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bethk wrote:The last we heard, Michelle, the wedding is planned for mid October, someplace in the mountains of West Virginia....probably somewhere without any cell reception, black flies galore, poison ivy & other irritating, biting bugs.  She said they wanted to go camping (which, I'm sure I've mentioned, is my least favorite activity).  I just hope there is a hotel within driving distance because I am NOT sleeping in a tent OR using a porta-potty!

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Lunch the day after a Shula steak dinner......


Mmm -- lunch looked delish!

Laughed at your description of the area the wedding will probably take place. I only went camping once but I loved it. Brian always refused to go camping with me no matter how hard I begged. He said Vietnam had given him his fill of "camping" and would last the rest of his life! My camping trip with my mom and sister was when I was about to turn 19 -- we went to a national forest outside of Highlands, NC a couple of days before Labor Day; the weather was a lot cooler there than in N.O. and the area we camped in was right on the water. I really, really enjoyed it, though my mom and I did all the work -- my late sister did NOTHING and complained the entire time. I'm smiling as I type this, as this was the very first time in my life that my mom actually said something derogatory to me about my sister, who wasn't exactly kind to me most of my life (that's a huge understatement as most of you probably remember hearing before, BTW). It really endeared me to my mom at the time! She said, "It's a good thing Charlotte did all the driving, as she hasn't lifted a finger since we got here." I literally howled with laughter.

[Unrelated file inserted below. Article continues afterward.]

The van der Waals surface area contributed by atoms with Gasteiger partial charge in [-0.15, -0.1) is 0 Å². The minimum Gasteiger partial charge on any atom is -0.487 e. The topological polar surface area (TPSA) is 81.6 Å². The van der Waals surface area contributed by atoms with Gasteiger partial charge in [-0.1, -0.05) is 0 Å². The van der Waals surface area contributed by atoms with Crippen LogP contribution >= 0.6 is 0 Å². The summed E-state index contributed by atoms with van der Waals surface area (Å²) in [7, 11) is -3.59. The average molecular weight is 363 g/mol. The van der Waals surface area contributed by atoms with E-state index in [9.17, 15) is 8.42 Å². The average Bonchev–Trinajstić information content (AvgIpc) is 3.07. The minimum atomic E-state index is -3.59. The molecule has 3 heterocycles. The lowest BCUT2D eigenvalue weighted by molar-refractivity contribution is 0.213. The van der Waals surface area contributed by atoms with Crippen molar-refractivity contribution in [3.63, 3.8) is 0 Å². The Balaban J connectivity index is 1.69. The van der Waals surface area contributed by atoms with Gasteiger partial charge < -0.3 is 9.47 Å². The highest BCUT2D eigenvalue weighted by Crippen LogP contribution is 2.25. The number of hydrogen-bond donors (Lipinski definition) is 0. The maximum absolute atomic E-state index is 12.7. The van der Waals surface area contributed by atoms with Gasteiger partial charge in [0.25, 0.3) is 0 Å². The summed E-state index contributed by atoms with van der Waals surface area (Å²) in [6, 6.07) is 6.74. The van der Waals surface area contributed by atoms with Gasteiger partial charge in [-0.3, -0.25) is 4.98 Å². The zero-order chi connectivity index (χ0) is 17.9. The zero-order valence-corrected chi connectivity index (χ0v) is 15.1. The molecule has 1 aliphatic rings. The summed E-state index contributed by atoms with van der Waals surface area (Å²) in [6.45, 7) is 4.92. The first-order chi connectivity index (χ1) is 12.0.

We got to the camp site right as it was turning dark and had no time to stop at a grocery and get fresh food so we had to eat from the canned goods we'd brought with us. (Since we were in the mountains, it wasn't like we could drive up and down those mountain roads once it got dark, and we were rushing to get to the park so we could register with the ranger as required if we were staying overnight.) Charlotte almost died while I was heating up the grill when she inquired what we were going to eat and I replied, "Pork and beans and Vienna sausages, as that's all I have that I can think of without the fresh meat we planned to pick up." She whined and complained and said how disgusting it would be with Vienna sausages cooked in with the beans, who eats Vienna sausages anyway, blah, blah, blah, until the food was hot. And then, I swear, it was as if she counted the Vienna sausages and every freaking bean on her plate to make sure she got her fair share. I laughed my butt off! And she ate every morsel she could grab, too!